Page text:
this new challenge, Albany can show the nation not only how to aggressively
attack the coronavirus, but how to do so while improving its budget making.
Posted by NYPIRG on March 2, 2020 at 7:58 am
It’s hard to keep track of the
important news when living through what increasingly appears to be a
pandemic. Justifiably, public officials
are focusing attention on the emerging coronavirus public threat. That threat is certainly real, but the focus
obscures public attention on other important issues.
Just such an issue is the census and
that issue is beginning to heat up.
First, some background. The U.S. Constitution mandates that each
decade the nation counts its population and it has been doing so since 1790.
The U.S. census counts every resident in the United States. The goal of the 2020 Census is to count
everyone who lives in the United States as of April 1, 2020 (Census
Day). Census statistics are used to determine
the number of seats each state holds in the U.S. House of Representatives and
informs how billions of dollars in federal funds will be allocated by state,
local and federal lawmakers annually for the next 10 years. Beginning this week – March 12th –
households across the nation will be able to respond online, by phone or by
mail to questions posed by the census.
The census asks questions of people in homes and group living situations,
including how many people live or stay in each home, and the sex, age and race
of each person. The goal is to count
everyone once, only once, and in the right place – the place where they live as
of April 1st.
Federal funds, grants and support to
states, counties and communities are based on population totals and breakdowns
by sex, age, race and other factors. Community
benefits the most when the census counts everyone. When all respond to the
census, communities gets its share of the more than $675 billion per year in
federal funds spent on schools, hospitals, roads, public works and other vital
programs, and they get their fair share if the census is accurate and complete.
New York faces significant challenges
in achieving a complete count for the 2020 Census. In many parts of the
country, the self-response rate in the 2010 census was significantly higher
than in New York. Wisconsin had the most successful response rate with 85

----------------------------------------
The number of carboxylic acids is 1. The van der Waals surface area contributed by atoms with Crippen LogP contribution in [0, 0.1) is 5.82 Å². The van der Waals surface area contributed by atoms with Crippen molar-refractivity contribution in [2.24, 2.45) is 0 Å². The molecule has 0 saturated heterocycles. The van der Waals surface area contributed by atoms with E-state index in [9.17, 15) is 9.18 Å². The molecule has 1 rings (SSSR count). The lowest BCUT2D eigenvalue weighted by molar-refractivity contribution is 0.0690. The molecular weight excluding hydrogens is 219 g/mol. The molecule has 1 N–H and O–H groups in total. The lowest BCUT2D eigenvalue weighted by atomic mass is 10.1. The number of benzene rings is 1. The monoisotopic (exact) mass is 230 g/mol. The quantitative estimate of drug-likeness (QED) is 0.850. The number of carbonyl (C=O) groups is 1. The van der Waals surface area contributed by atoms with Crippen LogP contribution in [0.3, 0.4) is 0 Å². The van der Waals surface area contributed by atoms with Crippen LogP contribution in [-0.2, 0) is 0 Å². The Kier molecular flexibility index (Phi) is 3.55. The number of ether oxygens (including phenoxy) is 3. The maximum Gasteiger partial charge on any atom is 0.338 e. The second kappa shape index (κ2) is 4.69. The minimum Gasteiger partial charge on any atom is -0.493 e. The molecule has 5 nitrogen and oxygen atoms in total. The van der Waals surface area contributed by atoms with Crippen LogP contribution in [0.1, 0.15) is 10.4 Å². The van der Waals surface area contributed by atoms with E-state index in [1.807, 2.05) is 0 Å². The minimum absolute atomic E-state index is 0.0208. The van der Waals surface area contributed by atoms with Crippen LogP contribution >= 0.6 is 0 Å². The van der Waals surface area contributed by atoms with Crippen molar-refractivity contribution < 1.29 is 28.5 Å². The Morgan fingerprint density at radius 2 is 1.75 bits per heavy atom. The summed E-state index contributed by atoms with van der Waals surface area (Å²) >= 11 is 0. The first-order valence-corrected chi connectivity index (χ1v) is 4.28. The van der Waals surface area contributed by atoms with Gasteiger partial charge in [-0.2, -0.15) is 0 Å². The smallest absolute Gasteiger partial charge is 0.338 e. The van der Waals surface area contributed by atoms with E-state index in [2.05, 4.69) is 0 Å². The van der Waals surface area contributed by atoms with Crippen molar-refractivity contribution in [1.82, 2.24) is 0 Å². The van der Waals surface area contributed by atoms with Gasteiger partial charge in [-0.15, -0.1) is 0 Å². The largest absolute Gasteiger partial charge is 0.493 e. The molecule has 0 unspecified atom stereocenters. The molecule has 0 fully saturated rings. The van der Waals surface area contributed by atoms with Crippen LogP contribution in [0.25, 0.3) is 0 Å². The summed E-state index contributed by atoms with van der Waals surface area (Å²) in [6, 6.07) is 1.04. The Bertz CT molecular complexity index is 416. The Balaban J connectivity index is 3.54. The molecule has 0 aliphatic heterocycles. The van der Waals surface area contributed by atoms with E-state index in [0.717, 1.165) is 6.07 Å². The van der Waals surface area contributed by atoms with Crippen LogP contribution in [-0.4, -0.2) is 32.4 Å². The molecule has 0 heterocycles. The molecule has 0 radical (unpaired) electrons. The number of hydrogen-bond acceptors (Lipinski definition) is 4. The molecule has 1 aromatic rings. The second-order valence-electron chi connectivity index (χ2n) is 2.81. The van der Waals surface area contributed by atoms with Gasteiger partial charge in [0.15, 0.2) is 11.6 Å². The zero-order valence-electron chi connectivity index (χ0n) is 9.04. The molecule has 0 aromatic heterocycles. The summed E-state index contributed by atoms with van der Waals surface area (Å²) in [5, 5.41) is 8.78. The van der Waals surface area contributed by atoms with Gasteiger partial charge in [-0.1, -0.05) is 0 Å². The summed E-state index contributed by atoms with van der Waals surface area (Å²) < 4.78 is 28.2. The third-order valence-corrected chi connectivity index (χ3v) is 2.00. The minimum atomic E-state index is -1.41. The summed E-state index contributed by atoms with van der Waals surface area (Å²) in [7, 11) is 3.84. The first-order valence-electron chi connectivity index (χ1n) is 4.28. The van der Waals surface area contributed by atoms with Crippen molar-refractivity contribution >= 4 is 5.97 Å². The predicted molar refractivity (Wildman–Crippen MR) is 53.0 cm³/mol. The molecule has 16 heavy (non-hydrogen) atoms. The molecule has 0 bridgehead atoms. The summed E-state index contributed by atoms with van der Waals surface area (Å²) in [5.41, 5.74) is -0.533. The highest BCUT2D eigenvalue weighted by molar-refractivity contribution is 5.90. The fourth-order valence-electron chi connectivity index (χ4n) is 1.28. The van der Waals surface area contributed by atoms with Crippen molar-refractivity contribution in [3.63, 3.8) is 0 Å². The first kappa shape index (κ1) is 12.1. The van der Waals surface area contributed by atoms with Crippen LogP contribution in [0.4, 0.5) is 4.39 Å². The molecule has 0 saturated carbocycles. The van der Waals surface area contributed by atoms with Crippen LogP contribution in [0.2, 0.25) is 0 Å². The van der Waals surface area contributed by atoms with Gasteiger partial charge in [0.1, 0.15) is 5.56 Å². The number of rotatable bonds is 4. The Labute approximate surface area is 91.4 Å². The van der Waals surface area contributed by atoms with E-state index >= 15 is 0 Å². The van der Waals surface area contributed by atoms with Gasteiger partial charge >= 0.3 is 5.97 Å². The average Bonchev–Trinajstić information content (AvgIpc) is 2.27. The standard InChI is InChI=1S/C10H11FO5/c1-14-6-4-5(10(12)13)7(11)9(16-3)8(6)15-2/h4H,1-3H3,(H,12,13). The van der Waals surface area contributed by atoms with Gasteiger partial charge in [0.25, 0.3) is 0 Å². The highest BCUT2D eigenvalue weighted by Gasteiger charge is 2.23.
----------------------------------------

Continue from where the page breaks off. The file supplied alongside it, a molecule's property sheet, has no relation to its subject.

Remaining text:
percent, while New York was 45th in the nation with a 76 percent response
Given that New York is second only to
California in having the highest percentage of foreign-born residents (22
percent) in the country, confusion by these residents could lead to a
substantial undercount. Within New York,
the boroughs of New York City and the surrounding suburban counties have the
highest percentage of foreign-born residents.
Five upstate counties estimate that they have double-digit percentages
of foreign-born residents; Putnam, Tompkins, Dutchess, Orange, and Albany.
addition, colleges pose unique challenges.
There’s the challenge of simply informing students, a majority of whom
have never participated in the decennial census, about the detailed
questionnaire they will be receiving from the federal government and why it’s
important to fill it out.
spread of misinformation on social media, misconceptions on how students are
counted and propaganda campaigns that generate mistrust in government are also
barriers that could impact student participation. A controversial plan by the Trump
administration to add a question about citizenship status on the census
questionnaire, while ultimately struck down by the U.S. Supreme Court, has
already made some students and immigrants distrust the government’s motives for
doing the count and will likely discourage participation.
make matters worse, scam artists can use it as an opportunity to con people out
of private information. They may pretend
to be from the census. We all know that
thieves are always looking for ways to steal personal info and then use it to
commit identity theft and other frauds.
order to protect yourself from a scam, remember that census takers must show a
photo ID with the U.S. Department of Commerce seal. Second, the Census Bureau will never ask for
your full Social Security number, bank account or credit card numbers, money or
donations, or anything on behalf of a political party.
all of that, however, answering the census really does matter – it matters
politically, economically and socially.
This week marks the beginning of that once-in-a-decade responsibility.
make sure we all get counted.
Last year, Governor Cuomo and state lawmakers